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[Adolescent with anorexia nervosa: consequences on bone mineralization].
Arch Pediatr 2012; 19(1):17-21AP

Abstract

INTRODUCTION

Anorexia nervosa is responsible for abnormalities in bone mineralization, which are well known and described in adults, but less well documented in adolescents. The aim of this research was to evaluate the frequency and severity and to determine predictive factors for these abnormalities in a population of adolescents with diagnosed anorexia nervosa.

PATIENTS AND METHODS

This retrospective study involved 39 female adolescents with anorexia nervosa having undergone dual energy X-ray absorptiometry prior to the age of 18 years. Clinical (age, Tanner puberty stages, weight, body mass index [BMI] at different times during the anorexia phase and amenorrhea features), radiological (bone mineral density [BMD] in Z-score units and in absolute values), and biological (calcemia and vitamin D) parameters were collected.

RESULTS

In total, 20 patients (51%) presented osteopenia (Z-score <-1 DS and >-2.5 DS) and 2 (5%) had osteoporosis (Z-score <-2.5 DS). Five (13%) exhibited a Z-score less than -2 DS. BMD expressed in Z-scores correlated with none of the parameters assessed. At univariate analysis, BMD in absolute values correlated with the age at disease onset, BMI, weight loss at the lowest weight achieved and BMI at the time of densitometry (P<0.01). At multivariate analyses, only the correlation with the age at disease onset persisted (P<0.05).

CONCLUSION

Bone loss in anorexia nervosa is a complication that may be present as early as adolescence. It must be systematically searched for in all adolescents with severe malnutrition because, even if BMD correlated with nutritional parameters, no clinical predictor for osteoporosis or osteopenia could be identified in this study.

Authors+Show Affiliations

Service de pédiatrie, centre Robert-Debré, CHU d'Angers, 4, rue Larrey, 49933 Angers cedex 09, France.No affiliation info availableNo affiliation info availableNo affiliation info availableNo affiliation info availableNo affiliation info availableNo affiliation info available

Pub Type(s)

English Abstract
Journal Article

Language

fre

PubMed ID

22137016

Citation

Nicaise, D, et al. "[Adolescent With Anorexia Nervosa: Consequences On Bone Mineralization]." Archives De Pediatrie : Organe Officiel De La Societe Francaise De Pediatrie, vol. 19, no. 1, 2012, pp. 17-21.
Nicaise D, Beaumesnil M, Chaillou E, et al. [Adolescent with anorexia nervosa: consequences on bone mineralization]. Arch Pediatr. 2012;19(1):17-21.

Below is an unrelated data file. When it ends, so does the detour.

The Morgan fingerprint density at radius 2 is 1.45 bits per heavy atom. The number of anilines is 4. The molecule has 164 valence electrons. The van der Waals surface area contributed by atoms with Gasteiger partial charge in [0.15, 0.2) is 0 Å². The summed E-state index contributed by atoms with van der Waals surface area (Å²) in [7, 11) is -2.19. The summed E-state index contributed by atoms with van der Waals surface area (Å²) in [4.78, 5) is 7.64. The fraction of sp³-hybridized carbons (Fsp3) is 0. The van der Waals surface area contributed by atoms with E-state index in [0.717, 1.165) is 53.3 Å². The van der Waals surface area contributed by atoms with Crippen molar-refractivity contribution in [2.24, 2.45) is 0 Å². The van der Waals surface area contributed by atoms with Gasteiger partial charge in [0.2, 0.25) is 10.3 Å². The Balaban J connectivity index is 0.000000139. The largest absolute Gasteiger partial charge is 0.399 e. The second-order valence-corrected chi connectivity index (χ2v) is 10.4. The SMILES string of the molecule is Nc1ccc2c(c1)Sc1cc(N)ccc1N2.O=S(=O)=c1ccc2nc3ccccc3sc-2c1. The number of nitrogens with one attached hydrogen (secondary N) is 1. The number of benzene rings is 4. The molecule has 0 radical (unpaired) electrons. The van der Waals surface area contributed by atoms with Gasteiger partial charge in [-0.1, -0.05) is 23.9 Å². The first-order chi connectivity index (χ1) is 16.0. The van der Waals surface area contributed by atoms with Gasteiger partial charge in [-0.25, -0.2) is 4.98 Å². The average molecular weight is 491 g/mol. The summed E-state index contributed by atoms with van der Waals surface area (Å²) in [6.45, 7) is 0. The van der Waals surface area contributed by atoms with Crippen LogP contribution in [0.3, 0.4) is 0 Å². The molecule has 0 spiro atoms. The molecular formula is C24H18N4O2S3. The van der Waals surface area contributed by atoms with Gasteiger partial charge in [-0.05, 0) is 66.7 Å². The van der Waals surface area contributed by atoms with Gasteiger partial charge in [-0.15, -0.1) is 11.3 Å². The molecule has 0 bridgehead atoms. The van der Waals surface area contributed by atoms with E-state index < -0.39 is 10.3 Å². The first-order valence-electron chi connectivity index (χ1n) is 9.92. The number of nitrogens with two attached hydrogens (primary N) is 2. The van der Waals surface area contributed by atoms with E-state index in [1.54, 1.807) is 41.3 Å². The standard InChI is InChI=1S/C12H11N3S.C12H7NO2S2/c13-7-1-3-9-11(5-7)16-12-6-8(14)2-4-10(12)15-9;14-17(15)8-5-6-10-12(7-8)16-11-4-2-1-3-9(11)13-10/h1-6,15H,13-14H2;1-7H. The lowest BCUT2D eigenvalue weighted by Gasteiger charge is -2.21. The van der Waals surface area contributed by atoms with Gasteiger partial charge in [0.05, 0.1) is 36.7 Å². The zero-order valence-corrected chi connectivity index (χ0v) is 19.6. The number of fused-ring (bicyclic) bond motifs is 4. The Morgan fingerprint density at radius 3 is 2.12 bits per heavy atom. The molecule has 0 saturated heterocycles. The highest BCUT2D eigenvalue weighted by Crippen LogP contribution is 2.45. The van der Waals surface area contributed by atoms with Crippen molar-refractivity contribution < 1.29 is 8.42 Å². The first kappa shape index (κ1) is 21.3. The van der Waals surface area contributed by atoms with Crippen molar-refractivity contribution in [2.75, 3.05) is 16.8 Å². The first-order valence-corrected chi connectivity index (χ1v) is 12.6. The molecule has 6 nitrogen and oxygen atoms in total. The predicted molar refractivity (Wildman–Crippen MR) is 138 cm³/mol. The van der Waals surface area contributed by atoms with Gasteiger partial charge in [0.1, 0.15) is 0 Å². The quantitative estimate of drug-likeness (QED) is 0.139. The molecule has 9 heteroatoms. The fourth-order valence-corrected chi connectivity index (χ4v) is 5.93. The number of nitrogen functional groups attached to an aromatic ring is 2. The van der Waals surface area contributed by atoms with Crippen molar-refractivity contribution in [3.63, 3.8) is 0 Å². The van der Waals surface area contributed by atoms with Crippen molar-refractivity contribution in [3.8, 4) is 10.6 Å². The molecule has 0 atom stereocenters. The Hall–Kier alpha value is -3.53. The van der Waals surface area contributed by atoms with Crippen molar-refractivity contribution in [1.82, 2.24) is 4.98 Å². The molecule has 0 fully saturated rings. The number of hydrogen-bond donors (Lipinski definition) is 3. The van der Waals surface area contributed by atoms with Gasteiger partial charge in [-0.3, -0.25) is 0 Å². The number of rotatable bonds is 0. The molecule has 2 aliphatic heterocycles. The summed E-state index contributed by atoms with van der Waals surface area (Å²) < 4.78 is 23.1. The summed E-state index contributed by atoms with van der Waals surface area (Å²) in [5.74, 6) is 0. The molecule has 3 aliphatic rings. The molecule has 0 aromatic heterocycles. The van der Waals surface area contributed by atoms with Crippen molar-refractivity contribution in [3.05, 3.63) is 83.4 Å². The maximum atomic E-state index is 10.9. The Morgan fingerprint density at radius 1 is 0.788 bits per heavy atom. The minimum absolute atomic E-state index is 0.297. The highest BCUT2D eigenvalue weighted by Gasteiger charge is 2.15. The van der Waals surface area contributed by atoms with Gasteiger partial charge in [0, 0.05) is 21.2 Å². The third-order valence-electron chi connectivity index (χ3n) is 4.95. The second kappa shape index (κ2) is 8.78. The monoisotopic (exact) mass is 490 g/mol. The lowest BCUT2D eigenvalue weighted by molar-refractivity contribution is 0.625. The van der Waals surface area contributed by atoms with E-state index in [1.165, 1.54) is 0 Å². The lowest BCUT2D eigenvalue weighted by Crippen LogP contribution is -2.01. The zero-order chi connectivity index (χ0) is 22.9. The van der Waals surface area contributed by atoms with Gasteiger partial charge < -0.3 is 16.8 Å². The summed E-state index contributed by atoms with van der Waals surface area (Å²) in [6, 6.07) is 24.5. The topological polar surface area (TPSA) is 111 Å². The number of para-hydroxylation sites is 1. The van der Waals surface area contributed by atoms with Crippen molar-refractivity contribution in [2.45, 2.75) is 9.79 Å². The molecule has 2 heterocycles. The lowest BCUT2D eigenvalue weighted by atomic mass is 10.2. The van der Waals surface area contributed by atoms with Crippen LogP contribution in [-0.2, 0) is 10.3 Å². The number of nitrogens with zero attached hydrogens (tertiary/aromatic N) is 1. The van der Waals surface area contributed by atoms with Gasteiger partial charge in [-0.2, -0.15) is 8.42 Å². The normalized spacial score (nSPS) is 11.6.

Nicaise, D., Beaumesnil, M., Chaillou, E., Wagner, A. C., Avarello, G., Audran, M., & Giniès, J. L. (2012). [Adolescent with anorexia nervosa: consequences on bone mineralization]. Archives De Pediatrie : Organe Officiel De La Societe Francaise De Pediatrie, 19(1), pp. 17-21. doi:10.1016/j.arcped.2011.10.022.
Nicaise D, et al. [Adolescent With Anorexia Nervosa: Consequences On Bone Mineralization]. Arch Pediatr. 2012;19(1):17-21. PubMed PMID: 22137016.
* Article titles in AMA citation format should be in sentence-case
TY - JOUR T1 - [Adolescent with anorexia nervosa: consequences on bone mineralization]. AU - Nicaise,D, AU - Beaumesnil,M, AU - Chaillou,E, AU - Wagner,A-C, AU - Avarello,G, AU - Audran,M, AU - Giniès,J-L, Y1 - 2011/12/01/ PY - 2010/12/24/received PY - 2011/08/04/revised PY - 2011/10/03/accepted PY - 2011/12/6/entrez PY - 2011/12/6/pubmed PY - 2012/5/12/medline SP - 17 EP - 21 JF - Archives de pediatrie : organe officiel de la Societe francaise de pediatrie JO - Arch Pediatr VL - 19 IS - 1 N2 - INTRODUCTION: Anorexia nervosa is responsible for abnormalities in bone mineralization, which are well known and described in adults, but less well documented in adolescents. The aim of this research was to evaluate the frequency and severity and to determine predictive factors for these abnormalities in a population of adolescents with diagnosed anorexia nervosa. PATIENTS AND METHODS: This retrospective study involved 39 female adolescents with anorexia nervosa having undergone dual energy X-ray absorptiometry prior to the age of 18 years. Clinical (age, Tanner puberty stages, weight, body mass index [BMI] at different times during the anorexia phase and amenorrhea features), radiological (bone mineral density [BMD] in Z-score units and in absolute values), and biological (calcemia and vitamin D) parameters were collected. RESULTS: In total, 20 patients (51%) presented osteopenia (Z-score <-1 DS and >-2.5 DS) and 2 (5%) had osteoporosis (Z-score <-2.5 DS). Five (13%) exhibited a Z-score less than -2 DS. BMD expressed in Z-scores correlated with none of the parameters assessed. At univariate analysis, BMD in absolute values correlated with the age at disease onset, BMI, weight loss at the lowest weight achieved and BMI at the time of densitometry (P<0.01). At multivariate analyses, only the correlation with the age at disease onset persisted (P<0.05). CONCLUSION: Bone loss in anorexia nervosa is a complication that may be present as early as adolescence. It must be systematically searched for in all adolescents with severe malnutrition because, even if BMD correlated with nutritional parameters, no clinical predictor for osteoporosis or osteopenia could be identified in this study. SN - 1769-664X UR - https://www.unboundmedicine.com/medline/citation/22137016/[Adolescent_with_anorexia_nervosa:_consequences_on_bone_mineralization]_ L2 - https://linkinghub.elsevier.com/retrieve/pii/S0929-693X(11)00480-5 DB - PRIME DP - Unbound Medicine ER -